By David Abramowicz
April 22, 2003
Roger Cedeņo understood the risks of sliding headfirst: Fingers can jam, wrists can snap, shoulders can pop. Now here he was, off-balance and diving awkwardly.
It was May 25, 2000, and Cedeņo, then with the Astros, was sprinting toward first base when the pitcher tried to tag him. Cedeņo twisted, then lunged. He did not touch the base so much as land on it, his left hand ramming into the ground. Two bones in his hand broke. He missed the next 75 games.
"I do anything for a base hit," Cedeņo, now a Mets outfielder, said recently. "You're going to do what your mind tells you to do at exactly that moment."
Instinct sometimes overrides reason. Cedeņo's injury and the sight of Derek Jeter diving headfirst into third base, getting hit by Blue Jays catcher Ken Huckaby's shin guards and writhing in the dirt with a dislocated shoulder on Opening Day should serve as cautionary tales to any players who slide headfirst. But like Cedeņo, they want to get on base, even if means doing something dangerous. If it means stabbing their chins into the dirt, fine.
Jeter, who was unavailable for comment, hasn't played since. He said after getting hurt that he has no regrets. "If I had a chance to do it over," he said, "I'd do the same thing."
Many players say sliding headfirst simply feels like the most effective approach. Some say it's faster, some say it makes it easier to avoid a tag, and some say it's the surest way not to slide past the base. Whatever the reason, the headfirst slide has become so routine that in an age when some players are criticized as overpaid and indifferent, it has come to represent the gritty, hard-nosed style fans like.
Even the coaches and managers who preach against it accept it as part of the culture. Few teach the headfirst slide and many explicitly discourage it. But knowing they have little control over their players' sliding habits, they are reluctant to dwell on the issue. "You hold your breath every time it happens," Yankees manager Joe Torre said, "but I don't think you can do a whole lot about it."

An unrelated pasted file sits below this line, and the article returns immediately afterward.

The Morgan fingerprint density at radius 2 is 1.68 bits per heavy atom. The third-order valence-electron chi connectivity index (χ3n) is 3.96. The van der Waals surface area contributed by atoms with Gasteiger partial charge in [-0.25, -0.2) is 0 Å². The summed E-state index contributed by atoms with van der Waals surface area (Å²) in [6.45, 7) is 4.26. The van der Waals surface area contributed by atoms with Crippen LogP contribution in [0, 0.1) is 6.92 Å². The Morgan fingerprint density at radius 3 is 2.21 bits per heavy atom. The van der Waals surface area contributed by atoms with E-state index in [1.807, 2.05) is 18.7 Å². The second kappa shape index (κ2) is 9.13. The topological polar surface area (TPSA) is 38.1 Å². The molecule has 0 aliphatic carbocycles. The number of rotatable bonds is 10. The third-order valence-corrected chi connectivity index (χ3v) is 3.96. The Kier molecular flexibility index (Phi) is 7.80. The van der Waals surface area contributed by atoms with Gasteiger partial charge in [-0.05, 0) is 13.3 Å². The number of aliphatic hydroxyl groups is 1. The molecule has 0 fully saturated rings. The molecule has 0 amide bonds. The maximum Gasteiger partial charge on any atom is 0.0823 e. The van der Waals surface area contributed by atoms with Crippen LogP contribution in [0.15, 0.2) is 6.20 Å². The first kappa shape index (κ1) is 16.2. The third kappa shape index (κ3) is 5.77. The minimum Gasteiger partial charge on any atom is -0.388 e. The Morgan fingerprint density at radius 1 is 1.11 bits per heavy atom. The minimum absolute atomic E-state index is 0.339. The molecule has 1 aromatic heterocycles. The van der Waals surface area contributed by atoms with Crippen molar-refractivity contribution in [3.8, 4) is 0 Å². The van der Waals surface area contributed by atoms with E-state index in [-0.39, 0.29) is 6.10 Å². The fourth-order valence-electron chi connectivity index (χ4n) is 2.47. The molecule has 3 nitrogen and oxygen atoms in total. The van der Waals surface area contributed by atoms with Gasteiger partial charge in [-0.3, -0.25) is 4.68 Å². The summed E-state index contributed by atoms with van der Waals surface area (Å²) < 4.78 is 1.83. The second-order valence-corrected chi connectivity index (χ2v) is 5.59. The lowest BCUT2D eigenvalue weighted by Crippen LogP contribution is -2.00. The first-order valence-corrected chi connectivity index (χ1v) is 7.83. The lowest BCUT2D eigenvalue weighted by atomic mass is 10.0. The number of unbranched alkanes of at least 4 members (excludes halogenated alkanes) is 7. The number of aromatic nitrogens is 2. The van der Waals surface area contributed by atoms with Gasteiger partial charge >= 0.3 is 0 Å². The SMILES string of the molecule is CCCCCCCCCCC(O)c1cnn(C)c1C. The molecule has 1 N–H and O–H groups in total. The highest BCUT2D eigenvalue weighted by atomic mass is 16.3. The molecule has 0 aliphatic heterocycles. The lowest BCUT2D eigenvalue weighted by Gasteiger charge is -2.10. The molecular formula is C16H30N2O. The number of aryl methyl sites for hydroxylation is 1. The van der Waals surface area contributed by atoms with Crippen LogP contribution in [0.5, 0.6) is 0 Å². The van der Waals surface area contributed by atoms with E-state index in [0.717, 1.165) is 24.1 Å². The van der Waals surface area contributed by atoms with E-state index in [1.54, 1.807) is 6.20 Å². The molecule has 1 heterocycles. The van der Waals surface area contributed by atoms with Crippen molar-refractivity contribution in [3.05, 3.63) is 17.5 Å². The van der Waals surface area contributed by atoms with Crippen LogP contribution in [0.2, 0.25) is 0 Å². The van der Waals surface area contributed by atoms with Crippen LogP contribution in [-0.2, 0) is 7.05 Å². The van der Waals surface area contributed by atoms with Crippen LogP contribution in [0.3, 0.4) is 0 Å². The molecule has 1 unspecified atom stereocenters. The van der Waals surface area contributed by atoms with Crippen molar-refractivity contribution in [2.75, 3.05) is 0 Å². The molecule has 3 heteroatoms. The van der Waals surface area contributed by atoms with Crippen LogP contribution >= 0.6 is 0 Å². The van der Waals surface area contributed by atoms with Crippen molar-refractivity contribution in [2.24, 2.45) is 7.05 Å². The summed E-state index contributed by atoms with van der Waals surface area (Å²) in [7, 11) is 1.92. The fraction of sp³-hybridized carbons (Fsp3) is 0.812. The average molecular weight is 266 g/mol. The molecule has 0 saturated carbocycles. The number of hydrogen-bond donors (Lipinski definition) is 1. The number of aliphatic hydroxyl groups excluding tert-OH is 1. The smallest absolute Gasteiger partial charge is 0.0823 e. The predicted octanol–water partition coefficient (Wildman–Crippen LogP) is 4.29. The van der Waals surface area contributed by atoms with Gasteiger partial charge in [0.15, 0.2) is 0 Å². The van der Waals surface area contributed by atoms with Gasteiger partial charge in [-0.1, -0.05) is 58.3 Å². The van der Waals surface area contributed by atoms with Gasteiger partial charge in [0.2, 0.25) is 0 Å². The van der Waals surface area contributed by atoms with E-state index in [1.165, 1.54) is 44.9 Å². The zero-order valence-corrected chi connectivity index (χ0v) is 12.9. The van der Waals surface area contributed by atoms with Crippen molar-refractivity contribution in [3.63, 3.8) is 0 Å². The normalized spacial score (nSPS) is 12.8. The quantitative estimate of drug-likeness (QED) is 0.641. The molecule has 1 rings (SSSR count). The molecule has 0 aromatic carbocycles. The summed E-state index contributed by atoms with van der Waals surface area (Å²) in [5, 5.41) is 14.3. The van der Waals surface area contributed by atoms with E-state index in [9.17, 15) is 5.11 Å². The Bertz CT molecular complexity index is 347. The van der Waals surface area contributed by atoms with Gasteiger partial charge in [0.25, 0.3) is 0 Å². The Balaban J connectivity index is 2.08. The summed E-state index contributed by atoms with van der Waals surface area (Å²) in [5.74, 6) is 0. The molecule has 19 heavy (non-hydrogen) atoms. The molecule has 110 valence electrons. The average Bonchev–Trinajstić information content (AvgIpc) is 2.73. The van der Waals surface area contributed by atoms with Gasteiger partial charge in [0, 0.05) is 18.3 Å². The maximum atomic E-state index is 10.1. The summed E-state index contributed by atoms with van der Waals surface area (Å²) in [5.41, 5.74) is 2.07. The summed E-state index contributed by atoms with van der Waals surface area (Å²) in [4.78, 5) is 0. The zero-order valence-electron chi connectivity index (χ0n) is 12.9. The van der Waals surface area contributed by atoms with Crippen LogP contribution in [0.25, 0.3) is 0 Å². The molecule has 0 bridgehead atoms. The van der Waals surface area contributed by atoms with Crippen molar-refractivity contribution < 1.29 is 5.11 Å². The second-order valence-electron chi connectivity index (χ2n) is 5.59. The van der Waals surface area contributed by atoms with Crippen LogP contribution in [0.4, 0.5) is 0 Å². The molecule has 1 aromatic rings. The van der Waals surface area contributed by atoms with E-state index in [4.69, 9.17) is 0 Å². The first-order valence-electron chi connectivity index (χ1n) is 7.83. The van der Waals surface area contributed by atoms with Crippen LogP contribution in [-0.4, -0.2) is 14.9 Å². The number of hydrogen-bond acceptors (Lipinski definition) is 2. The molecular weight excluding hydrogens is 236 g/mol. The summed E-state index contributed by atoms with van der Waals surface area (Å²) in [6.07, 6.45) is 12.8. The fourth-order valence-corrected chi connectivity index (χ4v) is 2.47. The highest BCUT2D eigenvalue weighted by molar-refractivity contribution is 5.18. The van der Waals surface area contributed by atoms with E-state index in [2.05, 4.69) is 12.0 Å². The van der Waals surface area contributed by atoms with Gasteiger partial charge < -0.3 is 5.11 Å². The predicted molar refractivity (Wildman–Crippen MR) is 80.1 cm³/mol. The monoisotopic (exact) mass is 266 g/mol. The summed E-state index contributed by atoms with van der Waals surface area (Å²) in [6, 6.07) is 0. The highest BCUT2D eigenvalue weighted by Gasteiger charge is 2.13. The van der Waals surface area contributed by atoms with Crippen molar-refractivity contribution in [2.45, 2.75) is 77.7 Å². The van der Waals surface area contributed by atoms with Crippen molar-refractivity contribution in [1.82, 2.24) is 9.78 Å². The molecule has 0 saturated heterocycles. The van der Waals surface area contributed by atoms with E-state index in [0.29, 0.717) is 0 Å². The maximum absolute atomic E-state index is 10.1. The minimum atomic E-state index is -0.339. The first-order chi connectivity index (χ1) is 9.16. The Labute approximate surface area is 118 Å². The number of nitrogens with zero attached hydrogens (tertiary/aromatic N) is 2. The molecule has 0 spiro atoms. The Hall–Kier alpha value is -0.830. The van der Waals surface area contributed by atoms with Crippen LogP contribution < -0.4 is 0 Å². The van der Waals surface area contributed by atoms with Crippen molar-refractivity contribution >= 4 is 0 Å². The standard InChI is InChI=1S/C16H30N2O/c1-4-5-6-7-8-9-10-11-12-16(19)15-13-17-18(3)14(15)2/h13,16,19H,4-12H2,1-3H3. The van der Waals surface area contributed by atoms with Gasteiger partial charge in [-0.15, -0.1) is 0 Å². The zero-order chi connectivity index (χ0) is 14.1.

Even when it comes to sliding headfirst into first base, a practice many see as both pointless and dangerous, coaches and managers have largely stopped trying to change their players' ways. Last year, Mets manager Bobby Valentine was widely criticized because several players, notably Roberto Alomar and Rey Ordoņez, frequently slid headfirst into first base. But Valentine, who was fired after the season, said managers cannot control their players' every decision.
"Every team of the 30 teams will stress during spring training that sliding headfirst into home plate, for instance, is absolutely taboo," Valentine said. "And I'll guarantee you all 30 teams will have more than one guy slide into home plate headfirst during the season."
In the 1950s, teams spent significant time during spring training sliding in sawdust- or sand-filled pits. These days, teams might practice sliding only once a spring. Players line up in the outfield and slide feet-first on the grass. From then on, they are free to trust their instincts -- even if those instincts lead them to the trainer's room.